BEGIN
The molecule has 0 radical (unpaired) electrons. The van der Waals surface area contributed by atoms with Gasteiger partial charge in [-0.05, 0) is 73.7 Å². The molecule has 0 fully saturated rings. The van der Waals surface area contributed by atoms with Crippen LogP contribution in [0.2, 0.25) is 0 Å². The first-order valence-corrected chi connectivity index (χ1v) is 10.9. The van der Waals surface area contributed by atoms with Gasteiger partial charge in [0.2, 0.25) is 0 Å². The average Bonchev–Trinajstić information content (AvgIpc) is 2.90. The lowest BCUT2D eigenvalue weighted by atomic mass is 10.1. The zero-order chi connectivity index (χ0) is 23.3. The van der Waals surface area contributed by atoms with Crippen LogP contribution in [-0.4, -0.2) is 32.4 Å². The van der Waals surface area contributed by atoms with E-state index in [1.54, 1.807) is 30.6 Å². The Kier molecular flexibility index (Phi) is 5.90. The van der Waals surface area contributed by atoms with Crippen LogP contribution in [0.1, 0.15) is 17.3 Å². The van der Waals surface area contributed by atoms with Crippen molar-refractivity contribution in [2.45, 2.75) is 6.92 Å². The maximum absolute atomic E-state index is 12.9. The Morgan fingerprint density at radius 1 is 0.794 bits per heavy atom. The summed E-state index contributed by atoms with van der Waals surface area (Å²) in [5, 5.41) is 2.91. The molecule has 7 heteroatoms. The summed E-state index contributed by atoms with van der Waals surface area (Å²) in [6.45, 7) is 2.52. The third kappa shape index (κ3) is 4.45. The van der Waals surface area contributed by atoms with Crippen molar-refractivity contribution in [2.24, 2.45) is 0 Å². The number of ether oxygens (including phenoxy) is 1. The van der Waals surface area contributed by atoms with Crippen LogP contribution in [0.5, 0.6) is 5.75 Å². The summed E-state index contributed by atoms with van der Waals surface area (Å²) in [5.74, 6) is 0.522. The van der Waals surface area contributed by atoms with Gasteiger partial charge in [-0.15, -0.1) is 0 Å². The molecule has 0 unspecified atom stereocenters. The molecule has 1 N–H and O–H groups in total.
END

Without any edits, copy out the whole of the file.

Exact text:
The molecule has 0 radical (unpaired) electrons. The van der Waals surface area contributed by atoms with Gasteiger partial charge in [-0.05, 0) is 73.7 Å². The molecule has 0 fully saturated rings. The van der Waals surface area contributed by atoms with Crippen LogP contribution in [0.2, 0.25) is 0 Å². The first-order valence-corrected chi connectivity index (χ1v) is 10.9. The van der Waals surface area contributed by atoms with Gasteiger partial charge in [0.2, 0.25) is 0 Å². The average Bonchev–Trinajstić information content (AvgIpc) is 2.90. The lowest BCUT2D eigenvalue weighted by atomic mass is 10.1. The zero-order chi connectivity index (χ0) is 23.3. The van der Waals surface area contributed by atoms with Crippen LogP contribution in [-0.4, -0.2) is 32.4 Å². The van der Waals surface area contributed by atoms with E-state index in [1.54, 1.807) is 30.6 Å². The Kier molecular flexibility index (Phi) is 5.90. The van der Waals surface area contributed by atoms with Crippen LogP contribution in [0.1, 0.15) is 17.3 Å². The van der Waals surface area contributed by atoms with Crippen molar-refractivity contribution in [2.45, 2.75) is 6.92 Å². The maximum absolute atomic E-state index is 12.9. The Morgan fingerprint density at radius 1 is 0.794 bits per heavy atom. The summed E-state index contributed by atoms with van der Waals surface area (Å²) in [5, 5.41) is 2.91. The molecule has 7 heteroatoms. The summed E-state index contributed by atoms with van der Waals surface area (Å²) in [6.45, 7) is 2.52. The third kappa shape index (κ3) is 4.45. The van der Waals surface area contributed by atoms with Crippen molar-refractivity contribution in [2.24, 2.45) is 0 Å². The number of ether oxygens (including phenoxy) is 1. The van der Waals surface area contributed by atoms with Crippen LogP contribution in [0.5, 0.6) is 5.75 Å². The summed E-state index contributed by atoms with van der Waals surface area (Å²) in [5.74, 6) is 0.522. The van der Waals surface area contributed by atoms with Gasteiger partial charge in [-0.15, -0.1) is 0 Å². The molecule has 0 unspecified atom stereocenters. The molecule has 1 N–H and O–H groups in total.